I mean really, this is free?

Now that's more like it! I didn't bother to wait for my friends to arrive before digging in face first. I'd finished half of that thing before any of them even arrived. And let me tell you, I had no shame. They found me in a state of complete ecstasy: lips and cheeks and hands all dripping with the sweet, spicy juices I'd yearned for; my bucket already half full with the dismembered carcasses of those sacrificed for my pleasure. These were the crawfish I knew. Flavorful, wet, spicy, and to be truly enjoyed only in the absence of all manners. 

Spritely New Orleans music seemed to encourage me as I threw my un-mussed friends into the filth that is the appreciation of Cajun food. Only one was hesitant to drain the hellish juices with her lips, until my dirty little voodoo shook her soul. Nothing felt better than to confidently impress upon them a piece of my home. 

And it's all thanks to these precious babies right here.

As well as Austin Crawfish Company, of course. You guys have brightened my heart with a worthy taste of New Orleans.

Sunday, April 15, 2012

Restaurant Review: Trio at the Four Seasons

Trio. Those of you who've heard of it may know that they are known for their seafood, their steak, and their wine, but I gotta tell you, after my experience, Trio seriously needs to reconsider at least one of those self-proclaimed claims to fame.

This was my final stop on my tour of the supposedly premier Austin foodie destinations, and I had high hopes. All week I'd  been looking forward to expertly prepared seafood, expecting to appreciate the tasty meat of the sea like never before. Nothing could have prepared me for the crushing disappointment I was about to endure. 

Driving up to the hotel was initially promising. It was beautiful, a place I could never imagine affording for even a night. I dragged my decrepit Volkswagen onto the driveway between a shiny new Lexus and an enviable Escalade, cringing in unavoidable embarrassment as the sound of my front bumper dragging on the ground seemed louder than ever. My discomfort grew as we realized the only parking option was through valet, my voice cracking as I apologized to the doorman for the condition of my ride. I couldn't help but hear the hatred in his voice as he tried to reassure me. "Don't worry about it, sweetie. We accept people from all walks of life." Why did I immediately feel like I was entering a recently integrated country club? This was going to be interesting. 
The inside of the hotel was a breathtaking display of modern architecture. Cat and I descended the elegantly carpeted staircase to the restaurant, where we were greeted by a gaunt and timid hostess, guarding the vast glory that lay behind her.  Glistening hardwood floors, ambient lighting falling softly on the faces of the rich, enhancing the work of their spa technicians and plastic surgeons. I so did not fit in here. But hey, I was a hungry foodie in pursuit of an exceptional meal. I deserved to be there just as much as the Botox infested mummies surrounding me.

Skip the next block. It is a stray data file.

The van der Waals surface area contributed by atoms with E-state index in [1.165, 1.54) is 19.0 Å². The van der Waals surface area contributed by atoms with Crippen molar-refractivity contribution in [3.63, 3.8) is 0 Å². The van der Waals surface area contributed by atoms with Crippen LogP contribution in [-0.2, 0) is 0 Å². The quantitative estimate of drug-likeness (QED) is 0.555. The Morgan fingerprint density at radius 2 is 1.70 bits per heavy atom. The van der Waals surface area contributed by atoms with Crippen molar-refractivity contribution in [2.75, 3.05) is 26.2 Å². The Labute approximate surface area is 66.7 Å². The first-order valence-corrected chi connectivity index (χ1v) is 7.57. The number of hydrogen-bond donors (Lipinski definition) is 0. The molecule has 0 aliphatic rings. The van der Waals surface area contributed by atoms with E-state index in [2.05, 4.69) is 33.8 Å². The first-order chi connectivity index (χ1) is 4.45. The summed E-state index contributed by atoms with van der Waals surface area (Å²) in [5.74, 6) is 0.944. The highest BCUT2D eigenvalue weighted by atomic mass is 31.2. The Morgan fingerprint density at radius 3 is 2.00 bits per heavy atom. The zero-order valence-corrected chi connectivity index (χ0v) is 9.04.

Our meal began as Sean, the waitress' assistant greeted us with enthusiasm. Things were looking up. He didn't know we'd arrived in a puttering pile of junk. He didn't know I could barely afford the the highly discounted meal we were about to enjoy. It felt good. I liked this undercover mini-life I'd come to live for the next couple of hours. If only the meal to come would have been as magical as I'd anticipated. 

At least my date was a total hottie. 

First stop on my baffling journey of underwhelming seafood: crab gazpacho. I love gazpacho and was as giddy as a schoolgirl at her first junior high dance to have found it on the Restaurant Week menu. 

It looked delicious enough.

Beautifully presented and garnished, I ogled at the dish like it was my eighth grade boyfriend in his adorable little bow tie at our homecoming dance. That night would end devoid of the satisfaction of the sweet first kiss I had longed for, and this first course would dishearten me no less. An establishment illuminating itself with the false promise of fresh and gratifying seafood really ought to serve crab that presents with enough flavor to outshine a simple cold tomato soup. It did not. No matter how hard I tried, I could find but a trace of the briny taste of the sea I so love and craved. Diving deep into the soup that is notoriously difficult to screw up, I wondered how it was that this Zagat-rated calamity could do just that. The soup itself tasted as though the chef had poured a sizable quantity of lime juice into some marinara, shredded some cucumbers, thrown it in a bowl with some distressed crab meat and called it a dish. I was not happy. 

Ok so my appetizer wasn't great. That's alright, Jillian, keep an open mind. Because you have a gulf steam pot headed your way: grouper, clams, shrimp, chorizo, all steamed together, sharing an experience in the pot, while maintaining the unique character of their individual flavors, right? Wrong. 

It looked well enough, I suppose.